The Very First Henry County Fair

We recently saw the very first Henry County Fair. At least, I think it was the very first county fair. Comments on one of the local paper’s Facebook page sugggested that with questions like “Since when have we had a county fair?”.

It was pulled off beautifully and, if this had been a normal year, I think it would have been a big hit. However, this was not a normal year. The annual Martinsville Oktoberfest that was to be held just a week later was cancelled over Covid concerns. From the comments I saw, there was just a general confusion over why sometimes Covid is treated as a concern and sometimes it is not.

The fair was held Wednesday through Saturday at the Martinsville Speedway. A friend and I went on Friday, September 24th, shortly after it opened at 4 o’clock. The Valley Star Credit Union 300 was to be held the next day so the track itself was busy and loud until 6 o’clock. That gave us a couple of hours to kill before the shows started.

Infinity Acres Petting Zoo

Infinity Acres had a petting zoo set up on the lawn just off of the fair grounds. Handlers walked around with the llamas and I’ve seen photos of the camel actually touring the fair.

An Infinity Acres Llama

For 25ยข you could get a Dixie cup of food for the goats. Stand too close to them and they’ll pretty much each anything (like purses, camera bag straps, etc). They would stretch their necks out hopefully whenever anyone came close.

Hungry Goats
An Infinity Acres Camel

After the petting zoo, there was a tent of the typical judged entries – canned goods, quilts, art, crafts, etc. I got so absorbed in the variety of the entries that I completely forgot about my penchant for taking photos. That rarely happens.

We watched them setting up the soundstage.

Setting Up the Soundstage

There was a tent offering covid vaccines.

The Moderna Vaccination Tent

We bought some fried oreos and lemonade. I don’t think that my friend cared much for the fried oreos.

Fried Oreos and Lemonade

And we rode some rides.

Finally, 6 o’clock rolled around. The cars on the track stopped and the shows started.

The first show was the Great Lakes Timber Show. They demonstrated a lot of what you could see in competitive lumberjacking. In one of the first feats, they used a chain saw to quickly whip up a number of small chairs that they handed out to the audience.

Timber Lakes Show Hands Out Little Chairs Cut by Chainsaw

They called on an audience member and showed how incredibly quickly they could saw through a log.

An Audience Member Helped with the Two-Person Saw

And then another audience member was invited up to try to log roll.

An Audience Member Attempts to Log Roll

In the finale, one of the team got up and performed a fantastic log roll perfectly scripted for laughs.

Next up was Circus Shane’s Rock-N-Circus. He juggled. He did acrobatics. He invited kids up to be part of the act.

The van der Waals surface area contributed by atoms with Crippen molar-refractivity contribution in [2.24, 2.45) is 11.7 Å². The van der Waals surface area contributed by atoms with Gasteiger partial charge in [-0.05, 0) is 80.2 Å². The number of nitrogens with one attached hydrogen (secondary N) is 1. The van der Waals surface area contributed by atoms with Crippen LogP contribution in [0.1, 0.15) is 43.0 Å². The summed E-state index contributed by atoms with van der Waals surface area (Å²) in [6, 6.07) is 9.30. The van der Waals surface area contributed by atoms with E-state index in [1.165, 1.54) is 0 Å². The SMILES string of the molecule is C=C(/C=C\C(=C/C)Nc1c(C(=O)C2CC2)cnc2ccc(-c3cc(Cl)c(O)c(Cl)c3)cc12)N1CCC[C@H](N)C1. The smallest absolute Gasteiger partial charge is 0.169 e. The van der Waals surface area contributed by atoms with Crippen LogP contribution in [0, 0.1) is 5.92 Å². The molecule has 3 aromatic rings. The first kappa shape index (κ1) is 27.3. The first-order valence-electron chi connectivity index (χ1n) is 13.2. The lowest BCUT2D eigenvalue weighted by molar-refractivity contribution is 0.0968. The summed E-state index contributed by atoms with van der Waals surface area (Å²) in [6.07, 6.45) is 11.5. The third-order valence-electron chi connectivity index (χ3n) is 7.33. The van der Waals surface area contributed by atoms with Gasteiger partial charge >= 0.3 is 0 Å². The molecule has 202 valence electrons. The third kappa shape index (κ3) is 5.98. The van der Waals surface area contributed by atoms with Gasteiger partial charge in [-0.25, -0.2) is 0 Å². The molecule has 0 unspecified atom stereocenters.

And then he jumped off a 65 foot platform. It was a very high-adrenaline show.

Circus Shane’s Jumps from 65 Feet Up

The last show was Josh Shilling and Mountain Heart. A Martinsville native, Josh and Mountain Heart put on a brilliant show. Josh is a local boy who went out and has made his way in the music world and there was a tangible excitement to hear him play for us. He and Mountain Heart did not disappoint. He is an excellent pianist and then he stood up and took up a guitar. Judging by the instruments, you know they played a little bluegrass.

Josh Shilling and Mountain Heart

By the end of the night, my camera was dying and we had thoroughly enjoyed ourselves. The sequence of shows would start up again later in the evening. We kept waiting and hoping for crowds to show up but the turnout seemed meager compared to what we expected. I don’t know if there was some political drama that kept crowds away or if there was a fear of covid or something else entirely.

I do hope that they have the fair again next year. Although I failed to get any pictures inside the Exhibit Hall, both my friend and I are excited for next year and are thinking of what we do well enough to be able to enter. She’s got what it takes to enter several categories.

The Bassett Heritage Festival

Bassett is a beautiful community of around 1100 people to the north of Martinsville. It is very close to the Henry County access to Philpott Lake and the Smith River flows through the heart of the downtown area. Papa’s Pizza has a prime position right on the Smith River and has a beautiful stone patio overlooking the water. They serve a mean calzone and absolutely humongous cupcakes. The new Railway Cafe has good food and live music on the patio. The river is stocked with trout.

By all rights, Bassett should be a popular tourist spot dotted with B & B’s, fly shops, and artist studios. But it’s not. At least, not right now.

There was a very good book by Beth Macy called Factory Man that recounts the near demise of furniture making in Bassett due to outsourcing a couple of decades ago. Tom Hanks had bought the rights to turn it into an HBO mini-series several years ago but nothing ever came of it, as far as I know. But all of that is ancient history and history can’t be changed.